‘Welcome to my world’ is a phrase I don't really like. It’s a lazy devise used by smug under-stressed people who are fully aware that the situation they’re describing is one most of us would swap our washing, ironing and aging relatives for in a second. It also seems to imply you’re not living in the same world with the same glamorous levels of pressure and responsibility in the first place, which is rarely true.
Most of the time it’s actually just a friendly, conversational devise I know, it’s just that’s not the way I’ve heard it used in the past half an hour…
Anyway, welcome to my world: first day of the summer holidays so, of course, exciting bit of new and extremely time-consuming business on the horizon, all potential play-dates settled in Italian villas for the duration, and swine flu. Well, sore throats and bad tempers at the moment, but I’m preparing for the apocalypse. And things are getting tense already.
There are lots of things you learn about yourself when you become a parent that you would never have been able to guess before entering your first labour ward. Many are good, most involve crying, and some are destined to shape the next decade of your life in their persistent presence. For me, the latter is my inability to remain calm when objects are being thrown. And the knowledge that objects will be thrown regularly and at random from now until early September has been the backdrop to all the waking time I’ve spent with my children over the past week.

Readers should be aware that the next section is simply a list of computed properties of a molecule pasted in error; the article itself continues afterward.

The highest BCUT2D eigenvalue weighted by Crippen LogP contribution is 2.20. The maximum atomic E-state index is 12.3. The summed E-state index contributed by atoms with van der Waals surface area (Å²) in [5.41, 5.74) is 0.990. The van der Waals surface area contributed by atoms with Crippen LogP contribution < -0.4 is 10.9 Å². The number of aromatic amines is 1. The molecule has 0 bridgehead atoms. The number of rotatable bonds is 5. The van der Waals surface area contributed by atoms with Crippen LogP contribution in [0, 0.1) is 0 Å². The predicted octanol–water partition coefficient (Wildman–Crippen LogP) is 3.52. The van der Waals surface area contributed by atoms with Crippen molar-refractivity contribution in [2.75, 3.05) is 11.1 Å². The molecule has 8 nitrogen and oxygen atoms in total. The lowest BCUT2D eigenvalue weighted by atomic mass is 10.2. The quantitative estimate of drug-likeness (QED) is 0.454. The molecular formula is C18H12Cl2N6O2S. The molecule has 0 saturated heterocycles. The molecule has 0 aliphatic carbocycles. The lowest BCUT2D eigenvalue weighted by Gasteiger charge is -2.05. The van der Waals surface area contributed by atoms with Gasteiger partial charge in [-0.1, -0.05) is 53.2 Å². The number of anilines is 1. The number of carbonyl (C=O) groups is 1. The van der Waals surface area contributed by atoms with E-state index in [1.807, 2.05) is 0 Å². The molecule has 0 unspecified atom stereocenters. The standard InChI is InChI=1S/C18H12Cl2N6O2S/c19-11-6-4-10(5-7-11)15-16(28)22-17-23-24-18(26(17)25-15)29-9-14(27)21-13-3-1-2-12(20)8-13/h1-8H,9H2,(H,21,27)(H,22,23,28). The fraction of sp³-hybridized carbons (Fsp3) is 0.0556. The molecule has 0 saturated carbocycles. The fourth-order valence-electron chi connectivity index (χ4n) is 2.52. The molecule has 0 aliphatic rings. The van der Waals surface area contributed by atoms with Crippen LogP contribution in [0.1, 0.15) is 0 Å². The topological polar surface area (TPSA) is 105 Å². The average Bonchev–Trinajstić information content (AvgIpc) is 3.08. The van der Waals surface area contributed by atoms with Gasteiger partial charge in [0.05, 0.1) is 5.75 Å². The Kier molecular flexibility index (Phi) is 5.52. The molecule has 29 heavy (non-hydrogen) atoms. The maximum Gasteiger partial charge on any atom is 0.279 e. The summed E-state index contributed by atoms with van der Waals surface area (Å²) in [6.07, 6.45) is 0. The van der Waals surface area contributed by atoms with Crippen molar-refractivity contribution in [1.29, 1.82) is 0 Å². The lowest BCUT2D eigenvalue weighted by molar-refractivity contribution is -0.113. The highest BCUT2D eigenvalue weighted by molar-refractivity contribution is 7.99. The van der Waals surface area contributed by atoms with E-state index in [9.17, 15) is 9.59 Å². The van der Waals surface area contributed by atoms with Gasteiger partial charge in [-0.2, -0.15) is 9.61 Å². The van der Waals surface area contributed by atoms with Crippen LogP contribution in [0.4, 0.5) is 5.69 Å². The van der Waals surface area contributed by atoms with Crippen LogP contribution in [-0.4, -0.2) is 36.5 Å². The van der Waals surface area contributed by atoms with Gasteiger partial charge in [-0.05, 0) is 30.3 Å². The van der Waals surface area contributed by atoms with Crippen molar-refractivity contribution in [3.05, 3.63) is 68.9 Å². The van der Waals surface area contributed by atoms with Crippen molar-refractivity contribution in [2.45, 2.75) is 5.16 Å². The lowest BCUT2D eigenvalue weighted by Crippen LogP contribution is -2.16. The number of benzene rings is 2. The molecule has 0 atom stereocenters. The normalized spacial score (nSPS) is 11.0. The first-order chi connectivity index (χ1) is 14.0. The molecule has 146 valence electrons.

In my experience, the involuntary throw will take one of two classic forms. The first is an unconscious movement on a trajectory in direct opposition to the line of sight. It usually occurs when the child is consumed by a brightly lit TV screen but simultaneously feels the need to dispense of a juice cup, so hurls it over the shoulder without thought for what lies behind. This is your everyday involuntary throw: it’s easy to master, it isn’t age exclusive, and it’s the precursor to the common habit of dropping clothes neatly on the floor just inches away from the wardrobe or washing basket when you’re all grown up.
The second occurs when the child is holding something with excellent aerodynamics while standing within target range of a family heirloom, designer lampshade or aging relative. In this case the throw itself is a conscious movement, but the desire to hit the target is involuntary and deeply instinctive. In this case, no amount of screaming or power staring can prevent the inevitable.
In both instances, my response is always several minutes of irritable shouting using vocabulary based on responsibility and guilt that’s aimed at a child at least five years older than the one in front of me. Which doesn’t make anyone feel any better.